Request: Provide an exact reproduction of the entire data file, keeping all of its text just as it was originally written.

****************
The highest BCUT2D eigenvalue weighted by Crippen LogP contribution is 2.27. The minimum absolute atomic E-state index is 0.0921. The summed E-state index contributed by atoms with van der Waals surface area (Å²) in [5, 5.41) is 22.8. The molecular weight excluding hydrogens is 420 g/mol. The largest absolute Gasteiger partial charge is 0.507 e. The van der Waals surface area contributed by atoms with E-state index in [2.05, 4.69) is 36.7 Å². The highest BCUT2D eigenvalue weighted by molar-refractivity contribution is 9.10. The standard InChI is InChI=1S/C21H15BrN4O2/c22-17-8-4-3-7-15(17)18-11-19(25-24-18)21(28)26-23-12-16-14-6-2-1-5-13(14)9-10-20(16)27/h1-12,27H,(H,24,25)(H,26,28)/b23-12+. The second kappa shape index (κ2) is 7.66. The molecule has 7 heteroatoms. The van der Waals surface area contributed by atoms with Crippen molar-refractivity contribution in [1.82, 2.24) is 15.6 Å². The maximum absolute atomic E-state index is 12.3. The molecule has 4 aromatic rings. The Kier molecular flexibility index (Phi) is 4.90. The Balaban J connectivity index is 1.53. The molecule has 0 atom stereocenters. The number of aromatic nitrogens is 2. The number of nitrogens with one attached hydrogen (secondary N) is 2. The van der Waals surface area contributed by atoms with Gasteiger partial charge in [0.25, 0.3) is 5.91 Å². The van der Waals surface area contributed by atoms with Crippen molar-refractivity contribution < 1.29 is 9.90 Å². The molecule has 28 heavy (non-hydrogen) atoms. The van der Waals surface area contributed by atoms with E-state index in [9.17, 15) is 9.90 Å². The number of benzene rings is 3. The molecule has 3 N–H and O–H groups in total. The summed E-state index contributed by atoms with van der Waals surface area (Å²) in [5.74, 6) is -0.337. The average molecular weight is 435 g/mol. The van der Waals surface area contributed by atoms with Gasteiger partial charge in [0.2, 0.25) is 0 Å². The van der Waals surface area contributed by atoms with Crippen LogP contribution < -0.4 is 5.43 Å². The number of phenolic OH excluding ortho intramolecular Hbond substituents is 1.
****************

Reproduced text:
The highest BCUT2D eigenvalue weighted by Crippen LogP contribution is 2.27. The minimum absolute atomic E-state index is 0.0921. The summed E-state index contributed by atoms with van der Waals surface area (Å²) in [5, 5.41) is 22.8. The molecular weight excluding hydrogens is 420 g/mol. The largest absolute Gasteiger partial charge is 0.507 e. The van der Waals surface area contributed by atoms with E-state index in [2.05, 4.69) is 36.7 Å². The highest BCUT2D eigenvalue weighted by molar-refractivity contribution is 9.10. The standard InChI is InChI=1S/C21H15BrN4O2/c22-17-8-4-3-7-15(17)18-11-19(25-24-18)21(28)26-23-12-16-14-6-2-1-5-13(14)9-10-20(16)27/h1-12,27H,(H,24,25)(H,26,28)/b23-12+. The second kappa shape index (κ2) is 7.66. The molecule has 7 heteroatoms. The van der Waals surface area contributed by atoms with Crippen molar-refractivity contribution in [1.82, 2.24) is 15.6 Å². The maximum absolute atomic E-state index is 12.3. The molecule has 4 aromatic rings. The Kier molecular flexibility index (Phi) is 4.90. The Balaban J connectivity index is 1.53. The molecule has 0 atom stereocenters. The number of aromatic nitrogens is 2. The number of nitrogens with one attached hydrogen (secondary N) is 2. The van der Waals surface area contributed by atoms with Gasteiger partial charge in [0.25, 0.3) is 5.91 Å². The van der Waals surface area contributed by atoms with Crippen molar-refractivity contribution < 1.29 is 9.90 Å². The molecule has 28 heavy (non-hydrogen) atoms. The van der Waals surface area contributed by atoms with E-state index in [9.17, 15) is 9.90 Å². The number of benzene rings is 3. The molecule has 3 N–H and O–H groups in total. The summed E-state index contributed by atoms with van der Waals surface area (Å²) in [5.74, 6) is -0.337. The average molecular weight is 435 g/mol. The van der Waals surface area contributed by atoms with Gasteiger partial charge in [0.2, 0.25) is 0 Å². The van der Waals surface area contributed by atoms with Crippen LogP contribution < -0.4 is 5.43 Å². The number of phenolic OH excluding ortho intramolecular Hbond substituents is 1.